COLORADO SPRINGS — “This was one of those calls.”
The call Lieutenant Brian Ebmeyer refers to is the dispatch saying “A Code 4 active shooter…at Club Q.”
Ebmeyer and Lieutenant Jeremiah Heddings were the two Colorado Springs Fire Department, Medical Lieutenants on duty the night of the Club Q mass shooting.
“The weight of it was pretty immediate, like oh, this is going to be big,” said Heddings.
They said the initial dispatch was for 12 people shot.
“My thought was no matter how many ambulances we have, we should probably get some more,” said Heddings.
Ebmeyer said, “Information--we use it, but we don't bank on it.”
A call for ambulance support went to nearby agencies outside of Colorado Springs.
Shared relationships paid off because the number of victims was higher than first reported.
Emergency medical responders had to make gut-wrenching decisions different from a scene with one or two patients.
“Because there were upwards of 20 to 25 patients with severe gunshot wounds, but survivable, we had to bypass the obviously deceased patients and focus on the ones that could survive it is it's a tough situation,” said Heddings.
Training and teamwork for both fire and police were immediately tested.
“There were tourniquets and bandages applied by the police department that absolutely saved lives,” said Heddings.
An incident of this magnitude also tested training and protocols.
The response went well.
An unprecedented situation also reveals things that can be improved.
Emergency responders on the scene later learned that staff at the multiple hospitals preparing for patients needed more information on how many victims, the extent of injuries, and which hospitals should prepare for their arrival.
Technology provided a solution with barcoded wristbands that can now go on patients as an information and tracking system.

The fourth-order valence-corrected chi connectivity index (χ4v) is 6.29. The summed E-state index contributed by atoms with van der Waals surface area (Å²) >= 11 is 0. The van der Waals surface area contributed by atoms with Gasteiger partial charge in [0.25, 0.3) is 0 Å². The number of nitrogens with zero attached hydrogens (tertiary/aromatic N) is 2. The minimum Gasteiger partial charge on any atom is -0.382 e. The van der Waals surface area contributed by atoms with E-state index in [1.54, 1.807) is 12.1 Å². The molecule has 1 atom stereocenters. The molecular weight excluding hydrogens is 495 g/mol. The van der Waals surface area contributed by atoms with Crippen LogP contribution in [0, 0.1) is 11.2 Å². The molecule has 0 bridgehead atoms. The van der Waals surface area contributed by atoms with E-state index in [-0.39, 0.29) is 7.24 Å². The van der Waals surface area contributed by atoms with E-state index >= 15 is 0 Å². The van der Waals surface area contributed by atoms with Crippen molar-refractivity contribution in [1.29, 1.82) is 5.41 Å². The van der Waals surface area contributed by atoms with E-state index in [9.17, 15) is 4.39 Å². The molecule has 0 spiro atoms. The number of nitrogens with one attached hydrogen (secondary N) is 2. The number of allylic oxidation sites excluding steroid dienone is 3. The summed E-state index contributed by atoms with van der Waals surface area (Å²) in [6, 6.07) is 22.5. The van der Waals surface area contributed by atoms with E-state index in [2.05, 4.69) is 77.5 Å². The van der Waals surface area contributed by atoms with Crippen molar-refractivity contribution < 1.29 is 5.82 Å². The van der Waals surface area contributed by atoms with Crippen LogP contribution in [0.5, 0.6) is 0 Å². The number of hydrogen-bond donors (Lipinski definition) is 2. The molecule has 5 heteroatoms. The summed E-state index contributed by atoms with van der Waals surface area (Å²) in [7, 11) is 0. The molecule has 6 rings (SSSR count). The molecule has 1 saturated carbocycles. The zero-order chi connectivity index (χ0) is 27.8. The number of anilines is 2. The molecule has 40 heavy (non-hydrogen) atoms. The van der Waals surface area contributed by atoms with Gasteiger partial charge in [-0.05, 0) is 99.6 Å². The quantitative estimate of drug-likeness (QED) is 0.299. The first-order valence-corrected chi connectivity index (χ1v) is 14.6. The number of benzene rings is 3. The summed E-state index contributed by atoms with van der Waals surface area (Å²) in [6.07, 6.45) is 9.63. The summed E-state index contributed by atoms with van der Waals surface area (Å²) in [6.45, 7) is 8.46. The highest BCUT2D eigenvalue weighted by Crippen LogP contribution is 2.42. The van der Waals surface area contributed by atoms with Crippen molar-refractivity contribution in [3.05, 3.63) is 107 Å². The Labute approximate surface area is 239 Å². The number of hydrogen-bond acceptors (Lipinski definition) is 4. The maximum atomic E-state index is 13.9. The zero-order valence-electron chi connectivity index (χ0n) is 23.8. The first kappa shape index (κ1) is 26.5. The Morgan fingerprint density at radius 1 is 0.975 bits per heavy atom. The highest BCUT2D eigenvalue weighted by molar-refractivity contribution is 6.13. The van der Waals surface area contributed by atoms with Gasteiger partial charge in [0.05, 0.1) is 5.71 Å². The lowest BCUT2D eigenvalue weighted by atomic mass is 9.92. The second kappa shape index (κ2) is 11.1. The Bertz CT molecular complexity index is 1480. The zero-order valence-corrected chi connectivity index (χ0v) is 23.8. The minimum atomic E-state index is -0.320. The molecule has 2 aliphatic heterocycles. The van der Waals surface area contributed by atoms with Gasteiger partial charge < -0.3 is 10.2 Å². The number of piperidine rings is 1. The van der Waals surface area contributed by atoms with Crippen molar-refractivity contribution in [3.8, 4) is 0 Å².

“The hospitals can see in real-time, as we scan our patients, and we start treating, they can see how many patients that are in this in this incident,” said Heddings.
In the aftermath of the tragedy, a CSFD mental health peer support program also proved beneficial.
It was started years ago in the fire department.
“Become the eyes and ears and watching out for each of us noticing subtle changes where something might be going on with one of our people,” said Ebmeyer, “This incident was a time that came into play and was very beneficial.”
The fire fighters bring up the topic of mental health support so others outside the department will think about it after a tragedy like Club Q
“That is going to have an immediate impact on you, regardless of who you are,” said Ebmeyer, “Your emotions don't hit you until after the scene has wound down and you realize what you've just been a part of.”
They also point out it can trigger thoughts and emotions of people witnessing this event away from the scene.
“It's okay to talk about it. It's okay to be affected by what we do and see. And, it's healthier than bottling it up and not dealing with it,” said Heddings.
A year later there’s an ongoing analysis of what went right, lessons learned, and the efforts of good people who went toward danger to offer help at Club Q.
Heddings said, “All of our firefighters did an excellent job and none of their roles were easy that night.”
Lives were lost on the tragic night of the Club Q shooting.
Because of first responders, there were also lives saved.
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